Ramblin' Rosko

Ramblings of a Confessional Lutheran turned Orthodox Christian on life, God, and friends.

I hate to make this a blog of rants, and I hope that such does not come from this post, but keep in mind, dear reader, that it might.

These economic times are tough, I'll admit. Jobs are few and far between, so I am thankful for everything that I have. Even though the bosses can be overbearing, and the coworkers can stab you in the back, it pays the rent, it pays the bills, it gives me a few extra dollars for a sixer every now and then (which takes me a month or more to consume). However, I have a quirk that many are not prepared for, and indeed, often misunderstand. That quirk can be demonstrated by the following dialogue:

Coworker: Rosko, you made the following mistake, in fact, I know the pressure is on, and it's getting easier and easier to mess up, but this one was really easy to avoid. You need to get your act together in these tough times.
Rosko: I understand
C: But you keep making the same mistakes.
R: Thank you for pointing this out, I really appreciate it. Now, can we figure out how to work through this and make it better.

BINGO! There's the quirk. If I make a mistake, if I am in the wrong, I appreciate when people point it out. I even at times thank the for it, verbally. What do you think the response to this statement was? Was it "okay, lets talk about what we can do"? Was it "I'm glad to see you're willing to work through this"? NO! In fact, the comment was "Stop being such a smart ass, you always have a smart-assy comment to everything".

Now, let us back up a second. Why would anyone think this? Simply put, it's a misunderstanding of gratitude offered by our always self-serving and constantly degrading culture. You see, so many of these people, I have come to realize, make statements like I did as a way to seemingly appease the authority without getting into conflict. I am guessing that it has been done to this coworker and boss enough that when true gratitude is staring them in the face, they don't realize it. They would no longer recognize gratitude in this situation if it came up to them with a badge on that said "Hello, my name is Gratitude". You see, if I am going to be a 'smart-ass', I have to try really hard. It does not come naturally for me when I am under pressure. When I am under pressure, my reaction is to stop, listen, defend only if necessary, and try to resolve. So many people around my age are belligerent, selfish, and unwilling to resolve. This puts me into that situation, and I am not sure how to react. I appreciate when people tell me what's wrong, and REALLY appreciate if they are willing to help me work through it. But such gratitude is now foreign in our culture, and it stops me in my tracks, it keeps me from being myself.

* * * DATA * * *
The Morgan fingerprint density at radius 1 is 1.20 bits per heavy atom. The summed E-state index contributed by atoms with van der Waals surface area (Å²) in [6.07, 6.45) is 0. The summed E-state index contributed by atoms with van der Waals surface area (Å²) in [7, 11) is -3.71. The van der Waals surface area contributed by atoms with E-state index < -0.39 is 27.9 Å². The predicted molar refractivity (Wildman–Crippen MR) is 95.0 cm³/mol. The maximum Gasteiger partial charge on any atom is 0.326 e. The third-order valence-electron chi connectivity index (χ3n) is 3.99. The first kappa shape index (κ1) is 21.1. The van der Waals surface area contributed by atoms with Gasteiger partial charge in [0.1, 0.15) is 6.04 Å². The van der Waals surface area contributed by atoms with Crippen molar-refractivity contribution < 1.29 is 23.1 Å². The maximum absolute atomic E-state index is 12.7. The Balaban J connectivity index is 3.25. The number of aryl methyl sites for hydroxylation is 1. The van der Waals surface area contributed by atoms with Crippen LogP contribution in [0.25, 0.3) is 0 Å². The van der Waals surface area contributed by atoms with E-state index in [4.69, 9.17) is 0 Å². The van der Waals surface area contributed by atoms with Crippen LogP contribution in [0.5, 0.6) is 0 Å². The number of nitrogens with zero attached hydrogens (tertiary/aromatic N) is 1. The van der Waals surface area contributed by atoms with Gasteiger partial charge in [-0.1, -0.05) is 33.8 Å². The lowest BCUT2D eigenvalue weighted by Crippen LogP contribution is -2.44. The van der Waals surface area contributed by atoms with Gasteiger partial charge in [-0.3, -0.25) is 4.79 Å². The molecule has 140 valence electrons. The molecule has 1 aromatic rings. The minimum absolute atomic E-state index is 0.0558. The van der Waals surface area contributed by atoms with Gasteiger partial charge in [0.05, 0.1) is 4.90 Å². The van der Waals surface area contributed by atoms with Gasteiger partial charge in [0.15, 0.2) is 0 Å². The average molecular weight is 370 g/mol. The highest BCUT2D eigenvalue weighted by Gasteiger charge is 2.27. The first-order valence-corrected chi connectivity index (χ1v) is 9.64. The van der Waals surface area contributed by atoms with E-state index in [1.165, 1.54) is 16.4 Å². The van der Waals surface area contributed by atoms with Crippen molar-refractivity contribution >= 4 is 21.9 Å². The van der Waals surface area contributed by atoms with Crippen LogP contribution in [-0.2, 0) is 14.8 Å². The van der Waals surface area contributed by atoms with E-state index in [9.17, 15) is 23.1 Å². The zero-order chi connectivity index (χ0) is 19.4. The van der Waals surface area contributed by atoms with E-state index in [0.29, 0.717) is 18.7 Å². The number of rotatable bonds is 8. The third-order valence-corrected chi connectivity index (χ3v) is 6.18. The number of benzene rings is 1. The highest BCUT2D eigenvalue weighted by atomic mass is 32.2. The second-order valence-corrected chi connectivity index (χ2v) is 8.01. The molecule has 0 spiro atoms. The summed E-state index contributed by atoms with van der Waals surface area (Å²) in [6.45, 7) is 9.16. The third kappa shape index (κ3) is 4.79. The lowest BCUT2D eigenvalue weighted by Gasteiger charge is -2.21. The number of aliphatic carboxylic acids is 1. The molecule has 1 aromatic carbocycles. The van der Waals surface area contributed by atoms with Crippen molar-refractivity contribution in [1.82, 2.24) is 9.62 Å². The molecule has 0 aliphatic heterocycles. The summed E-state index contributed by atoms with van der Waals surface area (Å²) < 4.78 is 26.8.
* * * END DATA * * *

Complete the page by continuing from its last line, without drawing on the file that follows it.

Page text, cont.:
So, what do you recommend I do in this situation? Do I continue to express gratitude, and engage the conversation to a point where I can try to make the parties involved happy? Or do I sit there with a blank look on my face, with no feedback, and seem no better than the people who are simply going against their conscience to appease the bosses and then admit that they said things simply for that purpose, with no true meaning behind them? I'm really not sure what to do!!!!

Image Credit: http://balanceforce.ca by way of Google Image Search.


  1. Don  

    It sounds to me, Rosko, like the person with whom you are having this conversation is seeing your age, and not hearing your voice.

    Would it be possible for you to approach them when one of these confrontations ISN'T taking place to explain to them that you wanted to clarify that you are truly appreciative of their input, and apologize if you came across as anything less than that?

    I agree with you that your humility is most likely being misinterpreted solely because of your age, and quite possibly because of others in your age group that they've worked with in the past.

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